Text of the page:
The Orthodox Catholic Faith

The Taifals were probably never Arians. Their conversion to the Orthodox Catholic faith probably occurred through Roman evangelism in the mid fifth century.

The Eastern Orthodox Church, officially called the Orthodox Catholic Church and also referred to as the Orthodox Church is the second largest Christian church in the world, with an estimated 225–300 million adherents, primarily in Eastern and Southeastern Europe and the Middle East. It is the religious affiliation of the majority of the populations of Belarus, Bulgaria, Cyprus, Georgia, Greece, Macedonia, Moldova, Montenegro, Romania, Russia, Serbia, and Ukraine; significant minority populations exist in Jordan, Israel, Lebanon and Syria.

It teaches that it is the One, Holy, Catholic and Apostolic Church established by Jesus Christ in his Great Commission to the disciples almost 2,000 years ago.

It is composed of several self-governing ecclesial bodies, each geographically (and often nationally) distinct but unified in theology and worship. Each self-governing body, often but not always encompassing a nation, is shepherded by a Holy Synod whose duty, among other things, is to preserve and teach the apostolic and patristic traditions and related church practices. Like the Roman Catholic Church, Anglican Communion, Assyrian Church of the East, Oriental Orthodoxy and some other churches, Orthodox bishops trace their lineage back to the apostles through the process of apostolic succession.

The Orthodox Church traces its development back through the Byzantine and Roman empires, to the earliest church established by St. Paul and the Apostles. It practices what it understands to be the original faith passed down from the Apostles (Holy Tradition), believing in growth and development without alteration of the faith. In non-doctrinal, non-liturgical matters the church has always shared in local cultures, adopting or adapting traditions from among practices it found to be compatible with the Christian life, and in turn shaping the cultural development of the nations around it, including Greek, Slavic, Middle Eastern, North African,  British, Saxon, and Celtic peoples.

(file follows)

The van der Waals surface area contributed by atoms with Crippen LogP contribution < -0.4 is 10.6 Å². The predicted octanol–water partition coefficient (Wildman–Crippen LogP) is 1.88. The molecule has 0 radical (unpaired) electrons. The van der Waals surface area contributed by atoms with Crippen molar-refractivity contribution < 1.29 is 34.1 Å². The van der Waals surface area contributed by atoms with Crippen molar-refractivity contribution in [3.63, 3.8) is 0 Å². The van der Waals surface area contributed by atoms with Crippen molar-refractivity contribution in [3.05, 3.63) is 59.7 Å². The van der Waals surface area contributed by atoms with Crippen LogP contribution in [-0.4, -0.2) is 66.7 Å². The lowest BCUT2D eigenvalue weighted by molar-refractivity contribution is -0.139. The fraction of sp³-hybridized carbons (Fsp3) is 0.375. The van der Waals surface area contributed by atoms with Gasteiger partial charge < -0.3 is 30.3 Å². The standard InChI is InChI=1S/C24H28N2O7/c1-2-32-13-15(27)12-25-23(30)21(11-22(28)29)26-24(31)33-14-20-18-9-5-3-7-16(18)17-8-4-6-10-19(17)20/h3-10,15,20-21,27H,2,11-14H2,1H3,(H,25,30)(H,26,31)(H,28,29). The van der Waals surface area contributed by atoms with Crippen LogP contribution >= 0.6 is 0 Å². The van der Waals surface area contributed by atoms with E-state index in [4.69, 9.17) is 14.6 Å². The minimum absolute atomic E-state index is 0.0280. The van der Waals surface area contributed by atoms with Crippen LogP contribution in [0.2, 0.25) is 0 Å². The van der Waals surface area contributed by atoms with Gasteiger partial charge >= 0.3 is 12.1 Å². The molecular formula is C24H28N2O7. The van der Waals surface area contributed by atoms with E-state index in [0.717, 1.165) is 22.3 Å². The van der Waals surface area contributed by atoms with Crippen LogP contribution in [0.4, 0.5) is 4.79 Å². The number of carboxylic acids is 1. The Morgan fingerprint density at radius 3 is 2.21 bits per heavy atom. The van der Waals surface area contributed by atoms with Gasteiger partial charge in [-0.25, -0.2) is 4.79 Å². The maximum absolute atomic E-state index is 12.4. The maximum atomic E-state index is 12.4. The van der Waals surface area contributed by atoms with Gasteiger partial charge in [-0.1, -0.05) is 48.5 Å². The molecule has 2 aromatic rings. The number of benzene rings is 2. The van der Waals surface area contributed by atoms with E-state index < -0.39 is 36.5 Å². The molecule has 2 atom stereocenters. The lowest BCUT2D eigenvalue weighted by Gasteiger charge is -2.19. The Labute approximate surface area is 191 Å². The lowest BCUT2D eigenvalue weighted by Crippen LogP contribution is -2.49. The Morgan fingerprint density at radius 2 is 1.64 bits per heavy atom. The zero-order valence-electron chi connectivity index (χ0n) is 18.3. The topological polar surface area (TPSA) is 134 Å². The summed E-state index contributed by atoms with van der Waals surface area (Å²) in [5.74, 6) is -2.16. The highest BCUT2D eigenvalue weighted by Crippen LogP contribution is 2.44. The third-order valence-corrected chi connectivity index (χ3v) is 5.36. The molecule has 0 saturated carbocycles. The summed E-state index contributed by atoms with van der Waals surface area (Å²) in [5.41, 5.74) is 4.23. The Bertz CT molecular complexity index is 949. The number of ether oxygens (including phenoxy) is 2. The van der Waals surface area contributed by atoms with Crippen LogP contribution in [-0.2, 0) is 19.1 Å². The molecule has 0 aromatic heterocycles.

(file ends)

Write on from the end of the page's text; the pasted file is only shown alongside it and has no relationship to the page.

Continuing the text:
Through baptism, Orthodox Christians enter a new life of redemption through repentance, whose purpose is to share in the life of God through the work of the Holy Spirit. Christian life is a spiritual pilgrimage in which each person, through the imitation of Christ and hesychasm, cultivates the practice of unceasing prayer (most famously, through use of the Jesus Prayer). For each person, this life occurs only within the life of the church as one member of the Body of Christ. It is through the fire of God's love in the action of the Holy Spirit that the Christian becomes more holy, more wholly unified with Christ, starting in this life and continuing in the next."Having been endowed 'in His image,' man is called upon to be completed 'in His likeness.' This is Theosis. The Creator, God by nature, calls man to become a god by Grace."

The Biblical text used by the Orthodox includes the Greek Septuagint and the New Testament. It includes the seven Deuterocanonical Books which are generally rejected by Protestants and a small number of other books that are in neither Western canon. Orthodox Christians use the term "Anagignoskomena" (a Greek word that means "readable", "worthy of reading") for the ten books that they accept but that are not in the Protestant 39-book Old Testament canon. They regard them as venerable, but on a lesser level than the 39 books of the Hebrew canon. They do, however,  use some of them liturgically. Orthodox Christians believe Scripture was revealed by the Holy Spirit to its inspired human authors. The Scriptures are not, however,  the source of the traditions associated with the Church but rather the opposite; the biblical text came out of that tradition.